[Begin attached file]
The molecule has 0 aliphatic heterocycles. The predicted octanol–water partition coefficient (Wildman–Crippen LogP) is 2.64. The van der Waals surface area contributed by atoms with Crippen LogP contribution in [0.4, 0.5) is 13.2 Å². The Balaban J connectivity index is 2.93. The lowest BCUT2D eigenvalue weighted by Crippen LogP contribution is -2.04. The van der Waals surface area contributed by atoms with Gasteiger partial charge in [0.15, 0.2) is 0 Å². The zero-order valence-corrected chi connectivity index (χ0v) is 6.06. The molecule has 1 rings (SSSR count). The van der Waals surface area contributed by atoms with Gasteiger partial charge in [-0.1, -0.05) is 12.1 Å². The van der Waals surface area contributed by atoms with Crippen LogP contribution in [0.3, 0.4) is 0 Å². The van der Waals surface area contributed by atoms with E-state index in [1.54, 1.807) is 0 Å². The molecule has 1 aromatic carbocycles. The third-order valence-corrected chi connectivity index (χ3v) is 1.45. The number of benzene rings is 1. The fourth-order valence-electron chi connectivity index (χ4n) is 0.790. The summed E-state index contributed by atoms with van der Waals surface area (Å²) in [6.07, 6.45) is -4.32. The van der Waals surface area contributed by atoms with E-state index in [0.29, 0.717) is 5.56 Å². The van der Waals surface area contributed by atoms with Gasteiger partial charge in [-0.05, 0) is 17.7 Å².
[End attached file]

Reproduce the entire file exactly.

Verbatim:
The molecule has 0 aliphatic heterocycles. The predicted octanol–water partition coefficient (Wildman–Crippen LogP) is 2.64. The van der Waals surface area contributed by atoms with Crippen LogP contribution in [0.4, 0.5) is 13.2 Å². The Balaban J connectivity index is 2.93. The lowest BCUT2D eigenvalue weighted by Crippen LogP contribution is -2.04. The van der Waals surface area contributed by atoms with Gasteiger partial charge in [0.15, 0.2) is 0 Å². The zero-order valence-corrected chi connectivity index (χ0v) is 6.06. The molecule has 1 rings (SSSR count). The van der Waals surface area contributed by atoms with Gasteiger partial charge in [-0.1, -0.05) is 12.1 Å². The van der Waals surface area contributed by atoms with Crippen LogP contribution in [0.3, 0.4) is 0 Å². The van der Waals surface area contributed by atoms with E-state index in [1.54, 1.807) is 0 Å². The molecule has 1 aromatic carbocycles. The third-order valence-corrected chi connectivity index (χ3v) is 1.45. The number of benzene rings is 1. The fourth-order valence-electron chi connectivity index (χ4n) is 0.790. The summed E-state index contributed by atoms with van der Waals surface area (Å²) in [6.07, 6.45) is -4.32. The van der Waals surface area contributed by atoms with E-state index in [0.29, 0.717) is 5.56 Å². The van der Waals surface area contributed by atoms with Gasteiger partial charge in [-0.05, 0) is 17.7 Å².